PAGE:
An injunction is a legal and equitable remedy in the form of a special court order that compels a party to do or refrain from specific acts.[1] "When a court employs the extraordinary remedy of injunction, it directs the conduct of a party, and does so with the backing of its full coercive powers."[2] A party that fails to comply with an injunction faces criminal or civil penalties, including possible monetary sanctions and even imprisonment. They can also be charged with contempt of court. Counterinjunctions are injunctions that stop or reverse the enforcement of another injunction.


The injunction is an equitable remedy,[3] that is, a remedy that originated in the English courts of equity. Like other equitable remedies, it has traditionally been given when a wrong cannot be effectively remedied by an award of money damages. (The doctrine that reflects this is the requirement that an injunction can be given only when there is "no adequate remedy at law.") Injunctions are intended to make whole again someone whose rights have been violated. Nevertheless, when deciding whether to grant an injunction, courts also take into account the interests of non-parties (that is, the public interest). When deciding whether to give an injunction, and deciding what its scope should be, courts give special attention to questions of fairness and good faith. One manifestation of this is that injunctions are subject to equitable defenses, such as laches and unclean hands.[4]

Injunctions are given in many different kinds of cases. They can prohibit future violations of the law, such as trespass to real property, infringement of a patent, or the violation of a constitutional right (e.g., the free exercise of religion). Or they can require the defendant to repair past violations of the law.

An injunction can require someone to do something, like clean up an oil spill or remove a spite fence. Or it can prohibit someone from doing something, like using an illegally obtained trade secret. An injunction that requires conduct is called a "mandatory injunction." An injunction that prohibits conduct is called a "prohibitory injunction."[5] Many injunctions are both—that is, they have both mandatory and prohibitory components, because they require some conduct and forbid other conduct.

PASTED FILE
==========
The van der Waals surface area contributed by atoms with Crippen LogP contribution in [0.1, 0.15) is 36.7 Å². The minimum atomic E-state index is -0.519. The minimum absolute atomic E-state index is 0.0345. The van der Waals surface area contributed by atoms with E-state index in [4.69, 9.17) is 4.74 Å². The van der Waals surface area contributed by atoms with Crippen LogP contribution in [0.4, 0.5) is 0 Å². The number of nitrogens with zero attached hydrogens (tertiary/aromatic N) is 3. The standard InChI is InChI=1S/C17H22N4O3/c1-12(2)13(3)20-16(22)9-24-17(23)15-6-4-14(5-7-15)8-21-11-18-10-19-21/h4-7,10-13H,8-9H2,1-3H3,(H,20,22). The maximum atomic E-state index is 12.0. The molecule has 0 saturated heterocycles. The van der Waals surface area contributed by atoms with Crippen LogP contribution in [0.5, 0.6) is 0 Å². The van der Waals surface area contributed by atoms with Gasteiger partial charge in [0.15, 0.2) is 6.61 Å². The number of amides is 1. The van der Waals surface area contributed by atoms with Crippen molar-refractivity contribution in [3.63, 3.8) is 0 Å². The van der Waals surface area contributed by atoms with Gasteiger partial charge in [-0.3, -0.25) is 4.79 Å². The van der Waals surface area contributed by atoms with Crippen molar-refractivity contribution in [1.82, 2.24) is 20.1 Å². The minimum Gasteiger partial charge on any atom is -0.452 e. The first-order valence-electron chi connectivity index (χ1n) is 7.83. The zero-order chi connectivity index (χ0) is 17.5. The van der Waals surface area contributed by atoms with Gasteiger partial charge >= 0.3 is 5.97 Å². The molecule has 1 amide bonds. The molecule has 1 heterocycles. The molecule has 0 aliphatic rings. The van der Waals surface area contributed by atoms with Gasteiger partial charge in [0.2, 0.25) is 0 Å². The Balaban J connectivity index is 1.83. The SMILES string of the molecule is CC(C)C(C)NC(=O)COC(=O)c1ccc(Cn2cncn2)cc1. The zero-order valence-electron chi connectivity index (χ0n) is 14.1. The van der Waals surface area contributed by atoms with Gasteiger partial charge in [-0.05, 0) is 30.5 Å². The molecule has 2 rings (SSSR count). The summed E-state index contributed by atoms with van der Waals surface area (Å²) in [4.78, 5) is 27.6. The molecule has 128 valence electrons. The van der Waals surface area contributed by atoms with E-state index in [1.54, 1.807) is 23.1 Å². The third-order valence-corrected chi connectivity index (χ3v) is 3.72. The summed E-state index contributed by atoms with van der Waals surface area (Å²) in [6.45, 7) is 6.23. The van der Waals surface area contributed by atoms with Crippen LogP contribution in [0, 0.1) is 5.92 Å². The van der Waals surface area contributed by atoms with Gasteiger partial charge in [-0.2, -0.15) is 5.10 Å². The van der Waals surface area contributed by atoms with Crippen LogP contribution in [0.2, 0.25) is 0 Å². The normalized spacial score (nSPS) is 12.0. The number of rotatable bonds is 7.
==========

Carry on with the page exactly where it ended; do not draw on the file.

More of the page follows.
When an injunction is given, it can be enforced with equitable enforcement mechanisms such as contempt.[6] It can also be modified or dissolved (upon a proper motion to the court) if circumstances change in the future.[7] These features of the injunction allow a court granting one to manage the behavior of the parties. That is the most important distinction between the injunction and another non-monetary remedy in American law, the declaratory judgment.[8] Another way these two remedies are distinguished is that the declaratory judgment is sometimes available at an earlier point in a dispute than the injunction.[8]



In the state of New South Wales, a court may grant an apprehended violence order (AVO) to a person who fears violence, harassment, abuse, or stalking.[9] The order prohibits the defendant from assaulting, harassing, threatening, stalking, or intimidating the person seeking the order. Other conditions may be included, such as a prohibition against contacting the person or attempting to find the person online.[10] A court may issue the order if it believes a person has reasonable grounds for their fears or has no reasonable grounds for their fears. Non-compliance may result in the imposition of a fine, imprisonment, or both, and deportation.


Interim injunctions are a provisional form of injunctive relief, which can compel a party to do something (mandatory injunction) or stop it from doing something (prohibitory injunction).[11]

A plaintiff seeking an interim injunction must establish that he is likely to succeed on the merits, that he is likely to suffer severe harm in the absence of preliminary relief, and that an injunction is in the public interest.[12]

In Turkish law, interim injunction is an extraordinary remedy that is never awarded as of right. In each case, courts balance the competing claims of injury and consider the likely hardship on the defendant.[11]